Cynthia Rowan

Deliver high-impact leadership training

Equip employees at every level with the skills necessary to lead.

April 16, 2019

Every organization seeks to establish a program that develops the next generation of leaders.

But the most successful programs develop leaders at all levels of the organization, not just those who are next in line on the succession plan.

“You’re investing in everybody,” Cynthia Rowan, president of Performance Management Solutions, tells 2019 CUNA Human Resources & Organizational Development Council Conference attendees Tuesday in Anaheim.

Rowan suggests several steps to create a high-impact leadership development program that equips employees at every level with the skills necessary to lead:

• Assess, define, and develop. Think about leadership development and why you want to implement a program at your credit union. Define the purpose and desired outcomes, and tie them to your organization’s mission and values.

Also, identify the competencies—what leadership looks like—at all levels of the organization and how you’ll identify leadership effectiveness.

“That’s critical,” Rowan says. “You’re investing in everybody.”

• Gain commitment. Senior leadership must embrace the philosophy behind the program and clearly define their role.

• Create a process. Three pieces are necessary for successful program:

  1. Training to address emotional intelligence, communication skills, change management, and team talent development. “Leadership development is a journey,” Rowan says. “You have to look at yourself and how you react.”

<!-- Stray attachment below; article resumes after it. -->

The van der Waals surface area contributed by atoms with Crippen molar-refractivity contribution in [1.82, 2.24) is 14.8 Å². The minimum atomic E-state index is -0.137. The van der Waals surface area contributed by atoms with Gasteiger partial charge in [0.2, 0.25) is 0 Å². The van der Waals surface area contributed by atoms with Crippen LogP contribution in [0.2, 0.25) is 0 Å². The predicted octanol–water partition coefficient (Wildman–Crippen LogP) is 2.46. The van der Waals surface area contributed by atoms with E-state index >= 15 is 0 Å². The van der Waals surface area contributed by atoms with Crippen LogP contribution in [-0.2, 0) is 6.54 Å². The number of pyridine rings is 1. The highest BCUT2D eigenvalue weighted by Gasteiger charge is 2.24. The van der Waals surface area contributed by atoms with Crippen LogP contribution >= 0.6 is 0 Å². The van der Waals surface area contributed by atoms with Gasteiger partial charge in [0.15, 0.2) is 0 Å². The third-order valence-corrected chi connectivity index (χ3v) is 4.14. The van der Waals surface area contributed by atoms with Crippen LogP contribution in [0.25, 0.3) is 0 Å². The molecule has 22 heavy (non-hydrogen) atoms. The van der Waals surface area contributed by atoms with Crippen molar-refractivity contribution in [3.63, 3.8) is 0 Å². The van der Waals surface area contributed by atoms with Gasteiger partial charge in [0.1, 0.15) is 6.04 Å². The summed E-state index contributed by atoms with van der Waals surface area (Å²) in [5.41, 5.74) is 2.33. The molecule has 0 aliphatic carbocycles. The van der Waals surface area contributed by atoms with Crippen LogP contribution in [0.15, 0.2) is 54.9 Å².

2. Experiences. Assign employees to special projects or involve them in cross-departmental projects to allow them to grow their leadership skills. “The people who are most valuable to an organization have not only depth, but a breadth of knowledge,” Rowan says. “They have a clearer understanding of how all of the pieces fit together.”
  3. Infrastructure. Include coaching and mentoring to allow employees to grow. “Infrastructure is the glue that holds it all together,” Rowan says. “If not, you have an event-based program and it will be an expense.”

• Implement the program. Spend one-quarter of your time building the program,  another quarter delivering the program, and the rest of your  time sustaining it with coaching  and mentoring.

“This is where the program becomes an investment and not an expense,” Rowan says.

• Evaluate. Find out what participants learned, how they incorporate new skills into their daily work, and how this impacts the credit union’s retention, profitability, and competitiveness.

Visit CUNA News for more conference coverage, and get live updates on Twitter via @CUNAJennifer@CUNA_News, @cumagazine, @CUNACouncils, and by using the #HRODCouncil hashtag. Learn more about the CUNA HR & Organizational Development Council, a member-led professional society for credit union executives, at